[3] As a sample, swap dealers are estimated to now commit over $1.4 trillion in margin for cleared and uncleared trades.  Hayley McDowell, Over $1.4 Trillion in Collateral Posted by Top Swaps Dealers, Global Custodian (Sept. 18, 2017).  See Basel Committee on Banking Supervision & Board of the International Organization of Securities Commissions, Margin Requirements for Non-centrally Cleared Derivatives (Feb. 2013); Basel Committee on Banking Supervision & Board of the International Organization of Securities Commissions, Margin Requirements for Non-centrally Cleared Derivatives (Sept. 2013).  This figure reflects mandatory purchases of liquid, high-grade assets that have lower returns than alternative investments swap dealers may make.  Kevin McPartland, Total Cost Analysis of Interest-Rate Swaps vs. Futures, Greenwich Associates (March 9, 2015).  Including service costs charged by clearinghouses and their members for clearing a swap, the costs of a $1 trillion  interest rate swap position with a 10 year duration held for two years is over $400 million.  Annual costs of clearing for a market exceeding $100 trillion in notional amount to tens of billions of dollars.   Because these amounts represent the costs of risk management, which would occur in an unregulated world to some extent, the measure is an over-estimate of costs.  But mandatory clearing comes with some extra costs, and the costs of entering into uncleared swaps are by regulatory design even higher.  In addition, the potential for end-user participation in dealer-to-dealer markets through SEFs and DCMs risks compromising the profits swap dealers receive through preferential wholesale rates in the dealer to dealer market.  Although collateral costs and erosion of oligopolistic pricing in inter-dealer markets may represent the greatest private costs motivating relocation, direct compliance costs are also present. For the 15 largest swap dealers in the U.S., the costs of building compliance technology were estimated at approximately $5 billion.  Capgemeni, Impact of Title VII of the Dodd Frank Act (2011). The annual cost of swap regulation in the European Union was estimated at €15.5 billion. Deloitte, OTC Derivatives: The New Cost of Trading (2014).  Lawyers, compliance professionals, and back office enhancements represent additional costs.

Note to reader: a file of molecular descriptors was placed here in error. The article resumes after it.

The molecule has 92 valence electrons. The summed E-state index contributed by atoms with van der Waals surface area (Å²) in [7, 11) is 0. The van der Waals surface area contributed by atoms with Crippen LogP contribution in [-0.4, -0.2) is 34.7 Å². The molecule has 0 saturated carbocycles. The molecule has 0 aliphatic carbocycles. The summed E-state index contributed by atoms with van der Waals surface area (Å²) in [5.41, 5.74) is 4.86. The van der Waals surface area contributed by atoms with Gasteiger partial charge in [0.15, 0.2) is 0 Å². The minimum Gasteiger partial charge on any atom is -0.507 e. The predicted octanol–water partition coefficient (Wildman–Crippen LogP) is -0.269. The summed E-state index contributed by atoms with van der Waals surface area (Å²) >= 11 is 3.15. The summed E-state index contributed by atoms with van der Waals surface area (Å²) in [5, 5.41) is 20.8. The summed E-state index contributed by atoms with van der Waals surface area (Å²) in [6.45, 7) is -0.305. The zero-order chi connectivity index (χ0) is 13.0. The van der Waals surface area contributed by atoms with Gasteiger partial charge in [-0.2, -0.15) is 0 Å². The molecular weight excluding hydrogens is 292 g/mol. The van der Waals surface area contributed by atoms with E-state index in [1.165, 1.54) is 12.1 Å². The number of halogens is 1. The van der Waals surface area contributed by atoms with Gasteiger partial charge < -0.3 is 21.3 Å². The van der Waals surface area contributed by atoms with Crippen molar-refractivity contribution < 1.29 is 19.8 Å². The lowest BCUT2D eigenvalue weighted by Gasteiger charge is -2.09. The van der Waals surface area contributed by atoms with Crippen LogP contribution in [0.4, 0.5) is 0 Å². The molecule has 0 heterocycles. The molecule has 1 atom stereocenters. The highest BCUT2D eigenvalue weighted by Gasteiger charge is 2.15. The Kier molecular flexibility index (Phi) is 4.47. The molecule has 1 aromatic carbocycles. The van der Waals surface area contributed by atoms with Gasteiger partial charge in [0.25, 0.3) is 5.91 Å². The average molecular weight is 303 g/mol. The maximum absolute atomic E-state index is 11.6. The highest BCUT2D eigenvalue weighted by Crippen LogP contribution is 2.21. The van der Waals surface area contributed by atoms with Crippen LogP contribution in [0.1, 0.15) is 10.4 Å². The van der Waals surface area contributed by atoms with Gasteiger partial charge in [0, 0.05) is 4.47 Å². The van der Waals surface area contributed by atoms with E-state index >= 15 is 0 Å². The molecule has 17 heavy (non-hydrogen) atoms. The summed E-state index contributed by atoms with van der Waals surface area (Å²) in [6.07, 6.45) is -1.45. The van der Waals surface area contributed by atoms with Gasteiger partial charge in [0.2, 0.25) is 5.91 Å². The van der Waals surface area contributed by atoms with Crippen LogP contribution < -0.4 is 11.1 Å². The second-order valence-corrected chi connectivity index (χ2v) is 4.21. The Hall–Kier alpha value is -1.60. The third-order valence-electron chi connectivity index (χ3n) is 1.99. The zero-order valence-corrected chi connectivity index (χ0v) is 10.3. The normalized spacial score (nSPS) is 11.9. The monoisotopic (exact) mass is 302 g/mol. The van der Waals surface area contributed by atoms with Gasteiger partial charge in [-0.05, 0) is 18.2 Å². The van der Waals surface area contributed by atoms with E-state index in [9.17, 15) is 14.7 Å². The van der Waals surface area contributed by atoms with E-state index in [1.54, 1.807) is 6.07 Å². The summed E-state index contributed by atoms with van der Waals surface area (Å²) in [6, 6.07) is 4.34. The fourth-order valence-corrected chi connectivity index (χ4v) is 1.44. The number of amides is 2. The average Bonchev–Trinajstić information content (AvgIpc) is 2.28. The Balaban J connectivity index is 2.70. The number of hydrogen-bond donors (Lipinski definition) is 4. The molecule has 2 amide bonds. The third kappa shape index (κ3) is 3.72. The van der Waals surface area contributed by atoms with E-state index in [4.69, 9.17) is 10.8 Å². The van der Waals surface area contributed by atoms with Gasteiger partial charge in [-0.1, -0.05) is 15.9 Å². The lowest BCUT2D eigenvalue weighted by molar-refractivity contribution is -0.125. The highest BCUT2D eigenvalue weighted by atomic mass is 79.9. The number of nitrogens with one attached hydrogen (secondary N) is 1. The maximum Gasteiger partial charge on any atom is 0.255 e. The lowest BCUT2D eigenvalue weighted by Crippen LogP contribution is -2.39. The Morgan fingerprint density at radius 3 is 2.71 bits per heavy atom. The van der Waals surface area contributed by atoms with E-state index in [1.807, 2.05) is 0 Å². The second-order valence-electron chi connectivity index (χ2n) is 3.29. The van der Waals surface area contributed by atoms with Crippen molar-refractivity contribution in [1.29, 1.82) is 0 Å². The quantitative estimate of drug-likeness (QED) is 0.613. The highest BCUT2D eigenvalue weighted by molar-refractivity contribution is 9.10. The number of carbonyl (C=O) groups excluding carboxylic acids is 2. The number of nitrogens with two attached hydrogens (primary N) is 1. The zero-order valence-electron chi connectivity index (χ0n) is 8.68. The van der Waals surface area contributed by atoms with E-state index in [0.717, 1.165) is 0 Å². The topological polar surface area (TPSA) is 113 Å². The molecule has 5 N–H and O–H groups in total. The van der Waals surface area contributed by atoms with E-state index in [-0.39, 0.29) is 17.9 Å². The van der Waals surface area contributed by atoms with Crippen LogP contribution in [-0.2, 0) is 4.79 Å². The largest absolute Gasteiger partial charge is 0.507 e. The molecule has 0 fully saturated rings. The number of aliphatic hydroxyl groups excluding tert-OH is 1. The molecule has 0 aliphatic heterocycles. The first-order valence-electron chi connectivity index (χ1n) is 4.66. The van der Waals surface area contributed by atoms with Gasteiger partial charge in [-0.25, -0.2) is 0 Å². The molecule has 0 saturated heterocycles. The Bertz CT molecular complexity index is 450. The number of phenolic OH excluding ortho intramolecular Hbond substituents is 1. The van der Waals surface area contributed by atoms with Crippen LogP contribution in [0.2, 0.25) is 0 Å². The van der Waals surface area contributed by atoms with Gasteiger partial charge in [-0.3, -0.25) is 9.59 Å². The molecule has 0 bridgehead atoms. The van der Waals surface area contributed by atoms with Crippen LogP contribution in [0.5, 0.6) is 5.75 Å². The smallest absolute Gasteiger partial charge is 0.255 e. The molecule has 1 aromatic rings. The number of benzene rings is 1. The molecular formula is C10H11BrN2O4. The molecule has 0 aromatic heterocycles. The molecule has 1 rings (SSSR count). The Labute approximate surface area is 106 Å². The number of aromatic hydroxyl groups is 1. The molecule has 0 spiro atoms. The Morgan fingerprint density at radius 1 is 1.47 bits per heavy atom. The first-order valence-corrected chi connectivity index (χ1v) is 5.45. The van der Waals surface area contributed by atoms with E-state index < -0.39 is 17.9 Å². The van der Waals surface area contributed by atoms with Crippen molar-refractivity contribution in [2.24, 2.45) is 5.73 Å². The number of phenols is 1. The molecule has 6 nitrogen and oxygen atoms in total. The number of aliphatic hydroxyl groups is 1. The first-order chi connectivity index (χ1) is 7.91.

[4] Title VII divides regulation of swap markets between the CFTC and the Securities and Exchange Commission (SEC).  The CFTC regulates the great majority of the swaps markets, with the SEC regulating “security-based swaps” which are generally speaking swaps that base cash flows on the financial performance of one issuer or a narrow basket of issuers.  See

[5] Richard Haynes, John Roberts, Rajiv Sharma & Bruce Tuckman, Introducing ENNs: A Measure of the Size of Interest Rate Swap Markets (Jan. 2018) available at

[6] Id.

[7] See, e.g., OCC, Quarterly Report on Bank Trading and Derivatives Activity (2017 Q4).

[8] At least 95 five percent of all interest rate swap dealing originates from banks or bank affiliates.  The extent of dealing within the U.S. by non-U.S. banking institutions is uncertain, but reports estimate that non-U.S. banks represent approximately 20 percent of banking assets in the U.S.  Within U.S. bank holding companies, 60 percent is a low end estimate of the interest rate swap dealing taking place in banks and their subsidiaries.  Although there is uncertainty about the estimate, OCC data is expected to cover approximately 40 percent of U.S. swap dealing.

[9] Charles Levinson, U.S. Banks Moved Billions of Dollars in Trades-Beyond Washington’s Reach, Reuters (Aug. 21, 2015) online at  (“Major banks had tweaked a few key words in swaps contracts and shifted some other  trades to affiliates in London, where regulations are far more lenient. Those affiliates remain largely outside the jurisdiction of U.S. regulators, thanks to a loophole in swaps rules that banks successfully won from the Commodity Futures Trading Commission in 2013.”).

[10] Interpretive Guidance and Policy Statement Regarding Compliance with Certain Swap Regulations, 78 Fed. Reg. 45292, 45309 (July 26, 2013).

[11] Guarantees are generally inadequate for providing credit support in this context, because transactions guaranteed by a U.S. entity will be within the regulatory ambit of the CFTC and SEC.

[12] Capital and margin requirements for banking institutions were written by the banking agencies, however, the applicability of those requirements among many others turns on whether an entity is a swap dealer.  That threshold determination is made under regulations the CFTC and SEC co-authored, which pursuant to subsequent guidance by the CFTC, exempts foreign non-guaranteed subsidiaries engaging in dealing transactions with other foreign non-guaranteed entities.

This post comes from Ilya Beylin, an acting assistant professor at NYU Law School.  The post is based on his article “The Real but Exaggerated Threat of Regulatory Arbitrage to International Financial Regulation,” which is available here.